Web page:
Date of Award

Summer 8-15-2020

Author's School

Graduate School of Arts and Sciences

Author's Department

Biology & Biomedical Sciences (Immunology)

Degree Name

Doctor of Philosophy (PhD)

Degree Type



Classical dendritic cells (cDCs) are specialized antigen presenting cells that can be divided into distinct subsets based on the types of pathogens they respond to and the type of immune response they generate. The cDC1 subset is specialized in priming CD8 T cell responses through the process of cross-presentation. During cross-presentation, exogenous protein antigens are taken up by cDC1 and presented on MHCI molecules, allowing for the priming of CD8 T cells during conditions when DCs themselves are not directly infected. The ability to cross-present in vivo is unique to cDC1, and is essential for anti-viral responses and rejection of immunogenic tumors. The molecular mechanisms of cross-presentation remain incompletely understood, due to limited biochemical analysis of rare cDC1 cells, difficulty in their genetic manipulation, and reliance on in vitro systems based on monocyte-derived dendritic cells.

Through gene expression analysis of cDC1 versus cDC2, we found the vesicular transport gene Rab43 to be highly and specifically expressed by cDC1. Using a mouse line deficient in Rab43, we found that cDC1 lacking Rab43 were not able to cross-present to the same efficiency as wild type cDC1. However, monocyte-derived dendritic cells from these mice were normal in their ability to cross-present, calling into question the published data using these cells to study the cross-presentation pathway. Therefore, we developed a CRISPR-Cas9 screening system to discover additional members of the in vivo cross-presentation pathway. Through this process, we discovered Wdfy4, a gene specific to both cDC subsets and B cells that is essential for in vivo cross-presentation. Wdfy4 knockout mice are the first known genetic model to specifically lack the cross-presentation pathway without any observable deficiencies in other antigen presentation pathways or cell development. Through the use of these mice, we were able to show that cross-presentation is essential for the generation of CD8 T cell responses to viruses, the clearance of immunogenic tumors, and rejection of minor-mismatched antigen grafts but not for susceptibility to Listeria monocytogenes or protection against Toxoplasma gondii (both of which involve other functions of cDC1 which remained intact without Wdfy4). Through mass spectrometry, we determined that WDFY4 likely interacts with vesicular transport machinery after clathrin-mediated endocytosis and may be involved in vesicle sorting or recycling. These advances give new insight into the proteins involved in performing cross-presentation in vivo and improve our understanding of how the immune system responds to viruses and tumors.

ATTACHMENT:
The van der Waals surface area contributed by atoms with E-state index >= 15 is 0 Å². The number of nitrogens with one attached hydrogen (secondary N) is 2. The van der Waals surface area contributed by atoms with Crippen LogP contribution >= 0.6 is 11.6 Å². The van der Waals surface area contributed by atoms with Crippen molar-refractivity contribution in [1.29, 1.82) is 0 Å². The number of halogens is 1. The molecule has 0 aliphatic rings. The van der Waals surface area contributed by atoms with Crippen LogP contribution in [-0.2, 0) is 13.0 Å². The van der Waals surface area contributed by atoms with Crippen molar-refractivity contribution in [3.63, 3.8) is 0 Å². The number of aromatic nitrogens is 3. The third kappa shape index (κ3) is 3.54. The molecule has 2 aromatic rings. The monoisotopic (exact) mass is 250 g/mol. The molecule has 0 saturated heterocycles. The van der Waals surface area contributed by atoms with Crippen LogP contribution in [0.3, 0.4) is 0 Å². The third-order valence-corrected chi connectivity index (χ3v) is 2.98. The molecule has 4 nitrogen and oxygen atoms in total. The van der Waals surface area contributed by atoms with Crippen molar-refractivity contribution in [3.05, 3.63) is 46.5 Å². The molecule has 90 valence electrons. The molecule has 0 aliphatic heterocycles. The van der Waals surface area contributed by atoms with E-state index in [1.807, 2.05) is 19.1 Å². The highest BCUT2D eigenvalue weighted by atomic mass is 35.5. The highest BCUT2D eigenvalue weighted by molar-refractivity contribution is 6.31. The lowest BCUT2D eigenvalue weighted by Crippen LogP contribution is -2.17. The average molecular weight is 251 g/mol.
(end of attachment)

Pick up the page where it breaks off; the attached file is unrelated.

English (en)

Chair and Committee

Kenneth M. Murphy

Committee Members

Brian T. Edelson, Daved H. Fremont, Nima Mosammaparast, Steven J. Van Dyken,